Study Group on Criminal Justice Policy delivers recommendations to Ivey — ‘Urgent need to act’
MONTGOMERY — Former Alabama Associate Justice Champ Lyons on Thursday delivered a letter to Governor Kay Ivey detailing the recommendations of the governor’s Study Group on Criminal Justice Policy.
Lyons is chairman of the bipartisan study group, which was established last year via an Ivey executive order to receive and analyze accurate data, as well as evidence of best practices, ultimately helping to further address the serious challenges facing Alabama’s corrections system.
The group’s formation in 2019 came after the Department of Justice concluded that there is reasonable cause to believe that the conditions in Alabama’s prisons for men violate the Eighth Amendment of the U.S. Constitution regarding “cruel and unusual punishment.” The DOJ also implied that if measures were not taken to improve the situation, the prison system could face action from the federal government, which could come in the form of a takeover.
The governor’s study group met for the last time earlier this month and subsequently submitted a comprehensive report to Ivey that includes all of the testimony and research the group encountered. Ivey’s press secretary explained that the governor has remained “engaged with Justice Lyons on the group’s discussions.”
Lyons’ letter delivered Thursday warned of “the urgent need to act” on the recommendations.
“The members of our bipartisan, intragovernmental Study Group do not see eye-to-eye on every policy proposal that came before us. But we do agree on one thing: That the challenges facing our prison system are serious and require a sustained commitment to action, both now and into the future,” Lyons wrote.
Besides Lyons, who served as chair because he was Ivey’s designated proxy, the study group consisted of the attorney general; three members of the Alabama House of Representatives appointed by the speaker of the House; three members of the Senate appointed by the president pro tempore; the state commissioner of corrections; and the state director of finance. Proxies were allowed for each member of the study group.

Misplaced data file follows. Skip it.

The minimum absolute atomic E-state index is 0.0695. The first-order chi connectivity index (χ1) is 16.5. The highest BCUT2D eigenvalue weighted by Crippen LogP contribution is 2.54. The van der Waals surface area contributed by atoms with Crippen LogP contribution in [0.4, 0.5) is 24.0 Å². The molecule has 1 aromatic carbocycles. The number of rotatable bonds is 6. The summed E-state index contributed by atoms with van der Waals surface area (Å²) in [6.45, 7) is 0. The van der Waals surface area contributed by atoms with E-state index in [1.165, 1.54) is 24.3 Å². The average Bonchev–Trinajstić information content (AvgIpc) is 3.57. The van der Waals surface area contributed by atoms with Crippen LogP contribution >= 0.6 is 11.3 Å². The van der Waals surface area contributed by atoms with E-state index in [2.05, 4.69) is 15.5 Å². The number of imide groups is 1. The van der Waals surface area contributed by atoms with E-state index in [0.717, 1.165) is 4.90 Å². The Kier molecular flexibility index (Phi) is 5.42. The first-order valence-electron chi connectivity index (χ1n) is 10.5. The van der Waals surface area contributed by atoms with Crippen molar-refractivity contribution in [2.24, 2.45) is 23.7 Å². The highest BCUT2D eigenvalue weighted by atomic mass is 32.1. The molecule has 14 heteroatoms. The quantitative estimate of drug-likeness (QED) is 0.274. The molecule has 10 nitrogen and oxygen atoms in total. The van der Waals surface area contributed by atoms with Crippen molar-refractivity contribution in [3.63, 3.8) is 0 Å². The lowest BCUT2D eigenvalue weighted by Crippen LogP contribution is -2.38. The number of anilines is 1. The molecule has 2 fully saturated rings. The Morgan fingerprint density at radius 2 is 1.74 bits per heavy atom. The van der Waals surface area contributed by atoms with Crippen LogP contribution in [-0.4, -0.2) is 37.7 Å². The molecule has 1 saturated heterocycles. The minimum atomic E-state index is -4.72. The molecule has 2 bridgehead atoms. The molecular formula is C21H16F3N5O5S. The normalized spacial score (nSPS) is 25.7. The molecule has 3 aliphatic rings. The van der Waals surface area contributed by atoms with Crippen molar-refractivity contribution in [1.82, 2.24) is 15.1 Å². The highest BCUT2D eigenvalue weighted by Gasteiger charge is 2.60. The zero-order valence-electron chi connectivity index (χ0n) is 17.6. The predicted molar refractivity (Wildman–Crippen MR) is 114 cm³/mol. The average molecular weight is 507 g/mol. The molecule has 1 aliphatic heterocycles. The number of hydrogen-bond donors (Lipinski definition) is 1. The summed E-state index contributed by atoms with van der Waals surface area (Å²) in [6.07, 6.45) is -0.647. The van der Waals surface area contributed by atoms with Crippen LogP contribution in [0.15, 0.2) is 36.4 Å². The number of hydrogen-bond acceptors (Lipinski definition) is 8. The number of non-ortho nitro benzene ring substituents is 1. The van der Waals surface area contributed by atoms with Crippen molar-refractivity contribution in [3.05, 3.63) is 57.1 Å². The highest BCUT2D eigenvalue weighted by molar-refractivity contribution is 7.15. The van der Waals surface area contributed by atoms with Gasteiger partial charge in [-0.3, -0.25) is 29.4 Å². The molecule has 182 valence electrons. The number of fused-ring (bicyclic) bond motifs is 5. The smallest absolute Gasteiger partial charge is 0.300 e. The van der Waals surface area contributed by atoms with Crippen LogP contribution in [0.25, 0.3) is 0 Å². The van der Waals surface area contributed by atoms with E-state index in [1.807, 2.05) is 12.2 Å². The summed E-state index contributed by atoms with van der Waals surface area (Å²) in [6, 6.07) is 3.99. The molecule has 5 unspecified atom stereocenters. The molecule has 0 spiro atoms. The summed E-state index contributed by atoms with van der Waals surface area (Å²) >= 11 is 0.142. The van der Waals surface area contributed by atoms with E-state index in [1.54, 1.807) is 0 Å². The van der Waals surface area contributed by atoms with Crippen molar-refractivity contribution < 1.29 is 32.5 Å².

Legislative members of the study group included: State Senators Cam Ward (R-Alabaster) and Clyde Chambliss (R-Prattville), Senate Minority Leader Bobby Singleton (D-Greensboro) and State Representatives Jim Hill (R-Moody), Connie Rowe (R-Jasper) and Chris England (D-Tuscaloosa).
Lyons wrote to the governor, “We recognize that your Administration, working with the Legislature, has already begun to take meaningful steps to address this situation. But we cannot rest on our laurels.”
“If we try to adhere to the status quo and decline to spend necessary funds to improve the situation now, we risk burdensome remedies imposed by a federal court—remedies that could be far costlier to the State than some of the proposals that have been discussed in our Study Group and that are available to us now at lower cost,” he advised. “Moreover, we do not want to find ourselves in the position of California in 2012 when the U.S. Supreme Court held that California’s prison system violated inmates’ Eighth Amendment rights and affirmed a three-judge panel’s order to decrease the population of California’s prisons by an estimated 46,000 inmates.”
“In short, too much is at stake—for crime victims, for inmates, for DOC employees, and ultimately for the cause of public safety itself—for us not to seize this moment and continue building on the efforts of your Administration that are already underway,” Lyons added.
The letter stressed a “new commitment to reducing recidivism,” calling that a “broad point of consensus.”
Conversely, Lyons noted sentencing guidelines as a general point of disagreement that “we will not likely resolve soon.”
The study group’s specific recommendations were broken down into three categories: “(1) proposals related to operations of the Department of Corrections; (2) proposals related to sentencing laws; and (3) proposals related to reducing recidivism.”
Related to the operations of ADOC, the study group recommended increased legislative oversight of the department, as well as increased state appropriations for the department.
Next, of sentencing reform, Lyons wrote, “[M]y sense is that the Study Group members wish to proceed with great caution in this area.”
“I believe that Study Group members could support very narrowly drafted legislation granting targeted, retroactive sentencing relief to certain categories of nonviolent offenders,” he explained, before outlining three recommendations aimed to fit that description.
Finally, for reducing recividism, Lyons pointed to recommendations covering increased funding for in-custody educational programs; positively incentivizing prisoners to get an education while in custody; which individuals are mandated to undergo pre-release supervision; providing inmates with government ID upon their release; increased flexibility of parolee officers’ working hours; expansion of an existing mental health program; and further study of community corrections programs.
Lyons then closed with some parting thoughts.
In part, he wrote, “Finally, and most importantly, let me reiterate that we will not be able to address all of our prison challenges in a single legislative session or a single budget year. The challenges we have inherited are multifaceted and complex. They are longstanding. And they will require spending significant sums of taxpayer money. But by taking actions like the ones we have identified, I firmly believe that it is possible to set Alabama on a course to operating a prison system that will withstand scrutiny in the courts while ultimately enhancing public safety.”
Read the full recommendations here.
Sean Ross is the editor of Yellowhammer News. You can follow him on Twitter @sean_yhn